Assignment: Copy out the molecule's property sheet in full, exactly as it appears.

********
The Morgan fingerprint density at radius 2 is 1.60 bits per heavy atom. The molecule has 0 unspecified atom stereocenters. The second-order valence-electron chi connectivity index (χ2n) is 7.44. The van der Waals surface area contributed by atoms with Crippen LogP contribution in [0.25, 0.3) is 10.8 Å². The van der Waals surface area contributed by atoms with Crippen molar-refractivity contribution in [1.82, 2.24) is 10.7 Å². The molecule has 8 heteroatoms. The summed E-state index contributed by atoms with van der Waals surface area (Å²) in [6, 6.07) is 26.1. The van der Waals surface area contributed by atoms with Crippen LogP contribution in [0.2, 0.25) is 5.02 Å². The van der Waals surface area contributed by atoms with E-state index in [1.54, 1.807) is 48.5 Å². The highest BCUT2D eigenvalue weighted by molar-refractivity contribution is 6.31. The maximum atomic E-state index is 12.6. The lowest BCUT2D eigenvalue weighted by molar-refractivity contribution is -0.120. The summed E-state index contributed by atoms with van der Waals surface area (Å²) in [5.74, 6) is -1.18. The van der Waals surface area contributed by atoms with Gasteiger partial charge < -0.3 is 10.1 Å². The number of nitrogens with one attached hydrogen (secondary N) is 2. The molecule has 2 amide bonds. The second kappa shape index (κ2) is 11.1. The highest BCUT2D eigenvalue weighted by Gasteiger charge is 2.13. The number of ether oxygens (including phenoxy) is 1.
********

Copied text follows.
The Morgan fingerprint density at radius 2 is 1.60 bits per heavy atom. The molecule has 0 unspecified atom stereocenters. The second-order valence-electron chi connectivity index (χ2n) is 7.44. The van der Waals surface area contributed by atoms with Crippen LogP contribution in [0.25, 0.3) is 10.8 Å². The van der Waals surface area contributed by atoms with Crippen molar-refractivity contribution in [1.82, 2.24) is 10.7 Å². The molecule has 8 heteroatoms. The summed E-state index contributed by atoms with van der Waals surface area (Å²) in [6, 6.07) is 26.1. The van der Waals surface area contributed by atoms with Crippen LogP contribution in [0.2, 0.25) is 5.02 Å². The van der Waals surface area contributed by atoms with E-state index in [1.54, 1.807) is 48.5 Å². The highest BCUT2D eigenvalue weighted by molar-refractivity contribution is 6.31. The maximum atomic E-state index is 12.6. The lowest BCUT2D eigenvalue weighted by molar-refractivity contribution is -0.120. The summed E-state index contributed by atoms with van der Waals surface area (Å²) in [5.74, 6) is -1.18. The van der Waals surface area contributed by atoms with Gasteiger partial charge < -0.3 is 10.1 Å². The number of nitrogens with one attached hydrogen (secondary N) is 2. The molecule has 2 amide bonds. The second kappa shape index (κ2) is 11.1. The highest BCUT2D eigenvalue weighted by Gasteiger charge is 2.13. The number of ether oxygens (including phenoxy) is 1.